Safe to eat? Certainly not for kids!
Safe to eat? Certainly not for kids!
FOR IMMEDIATE RELEASE
05 June 2018
Children are being exposed to a cocktail of pesticides every time they eat non-organic raisins and sultanas. The latest Total Diet Study, released by the Ministry for Primary Industries, showed residues of 26 pesticides in just one sample, and all eight samples tested contained pesticides.(1)
Every five years or more, the New Zealand Total Diet Study (TDS) assesses our exposure to pesticides, contaminants and nutrients. A coalition of groups (2) keen to improve food safety in New Zealand is urging action from the government to reduce pesticide residues and encourage organic agriculture.
of the survey include:
• Foods with the greatest number of pesticides: raisins/sultanas (33), grapes (23), strawberries (18), bran flake cereal (16), nectarines (11), frozen mixed berries (10).
• Less sensitive methods of analysis used for pesticide detections – up to 100 times.
• 8 pesticides detected in baby food, in 22% of 32 samples.
• Very high levels of aluminium in muffins, scones, cakes and slices.
• Neonicotinoid insecticides (known to harm bees) measured for the first time.
• Glyphosate, an active ingredient in weedsprays such as Roundup, is a probable human carcinogen and potential reproductive toxin, the most common herbicide in the world, but was not included in TDS.
“It is extremely concerning that 22% of baby foods tested had pesticides detected,” said Alison White of Safe Food Campaign.
“We urge the government to have zero tolerance for pesticide residues in baby food, and to carry out a national surveillance programme of pesticide residues in baby food. We expect the safety of baby food to be a priority for our government to focus on.”
“Certain pesticides found in baby food in this study have been found to be linked to cancer progression and endocrine or hormonal disruption,” said Dr Heli Matilainen, cancer researcher and Safe Food Campaign Co-convenor.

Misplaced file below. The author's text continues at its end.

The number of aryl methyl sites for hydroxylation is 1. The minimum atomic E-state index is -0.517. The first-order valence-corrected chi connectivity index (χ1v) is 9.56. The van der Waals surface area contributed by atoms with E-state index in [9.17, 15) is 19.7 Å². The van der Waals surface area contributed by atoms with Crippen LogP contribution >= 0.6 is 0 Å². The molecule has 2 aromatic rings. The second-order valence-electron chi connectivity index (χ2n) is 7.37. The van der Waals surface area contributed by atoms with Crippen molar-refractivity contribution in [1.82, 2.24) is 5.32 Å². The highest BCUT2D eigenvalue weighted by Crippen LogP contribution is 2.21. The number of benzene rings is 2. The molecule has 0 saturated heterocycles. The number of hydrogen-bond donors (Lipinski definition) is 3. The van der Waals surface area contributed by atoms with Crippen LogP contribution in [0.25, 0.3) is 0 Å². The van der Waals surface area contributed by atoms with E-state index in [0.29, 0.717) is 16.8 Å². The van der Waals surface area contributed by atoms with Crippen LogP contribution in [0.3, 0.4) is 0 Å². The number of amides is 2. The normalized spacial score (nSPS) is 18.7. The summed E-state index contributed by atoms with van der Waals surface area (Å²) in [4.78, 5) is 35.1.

“Small children, due to their actively developing nervous, endocrine and immune systems, are much more vulnerable to these residues than adults. This means that it is not the dose which is critical, but the timing of exposure, because doses thousands of times lower than those normally considered toxic may interfere with children’s development.”
Ms White advises bakers and consumers to be careful when baking and buying baked goods, as high levels of aluminium were detected in these products. This could be due to an aluminium compound in baking powder, or the use of aluminium tins and trays.
“Given the fact that WHO’s International Agency for Research on Cancer (IARC)has classified glyphosate as ‘Probably carcinogenic (cancer causing) to humans’ (3), we would expect no glyphosate residues should be accepted in food - at all. There is generally no ‘safe level of intake’ for cancer-causing substances, such as glyphosate,” said Dr Matilainen.
“We are pleased that MPI has assured us they are going to conduct their own targeted glyphosate testing, but it must be on all foods sprayed with glyphosate, especially genetically engineered foods,” said Claire Bleakley of GE Free NZ.